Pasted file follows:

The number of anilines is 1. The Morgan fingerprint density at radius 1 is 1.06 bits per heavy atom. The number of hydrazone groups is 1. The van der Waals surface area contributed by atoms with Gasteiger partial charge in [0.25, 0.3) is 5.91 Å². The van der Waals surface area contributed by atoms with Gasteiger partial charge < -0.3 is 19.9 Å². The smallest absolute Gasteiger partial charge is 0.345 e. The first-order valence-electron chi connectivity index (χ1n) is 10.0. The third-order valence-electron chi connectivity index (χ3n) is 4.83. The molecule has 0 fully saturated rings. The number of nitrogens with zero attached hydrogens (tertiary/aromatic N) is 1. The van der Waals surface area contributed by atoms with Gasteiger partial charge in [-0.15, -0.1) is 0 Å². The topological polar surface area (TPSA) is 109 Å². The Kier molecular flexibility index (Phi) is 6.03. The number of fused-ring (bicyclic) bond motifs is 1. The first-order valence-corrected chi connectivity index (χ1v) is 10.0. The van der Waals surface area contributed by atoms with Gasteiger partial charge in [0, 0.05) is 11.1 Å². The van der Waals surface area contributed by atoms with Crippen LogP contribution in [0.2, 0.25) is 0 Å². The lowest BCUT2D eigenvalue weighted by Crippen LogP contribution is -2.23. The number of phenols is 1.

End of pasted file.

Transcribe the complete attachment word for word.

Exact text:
The number of anilines is 1. The Morgan fingerprint density at radius 1 is 1.06 bits per heavy atom. The number of hydrazone groups is 1. The van der Waals surface area contributed by atoms with Gasteiger partial charge in [0.25, 0.3) is 5.91 Å². The van der Waals surface area contributed by atoms with Gasteiger partial charge < -0.3 is 19.9 Å². The smallest absolute Gasteiger partial charge is 0.345 e. The first-order valence-electron chi connectivity index (χ1n) is 10.0. The third-order valence-electron chi connectivity index (χ3n) is 4.83. The molecule has 0 fully saturated rings. The number of nitrogens with zero attached hydrogens (tertiary/aromatic N) is 1. The van der Waals surface area contributed by atoms with Gasteiger partial charge in [-0.15, -0.1) is 0 Å². The topological polar surface area (TPSA) is 109 Å². The Kier molecular flexibility index (Phi) is 6.03. The number of fused-ring (bicyclic) bond motifs is 1. The first-order valence-corrected chi connectivity index (χ1v) is 10.0. The van der Waals surface area contributed by atoms with Gasteiger partial charge in [0, 0.05) is 11.1 Å². The van der Waals surface area contributed by atoms with Crippen LogP contribution in [0.2, 0.25) is 0 Å². The lowest BCUT2D eigenvalue weighted by Crippen LogP contribution is -2.23. The number of phenols is 1.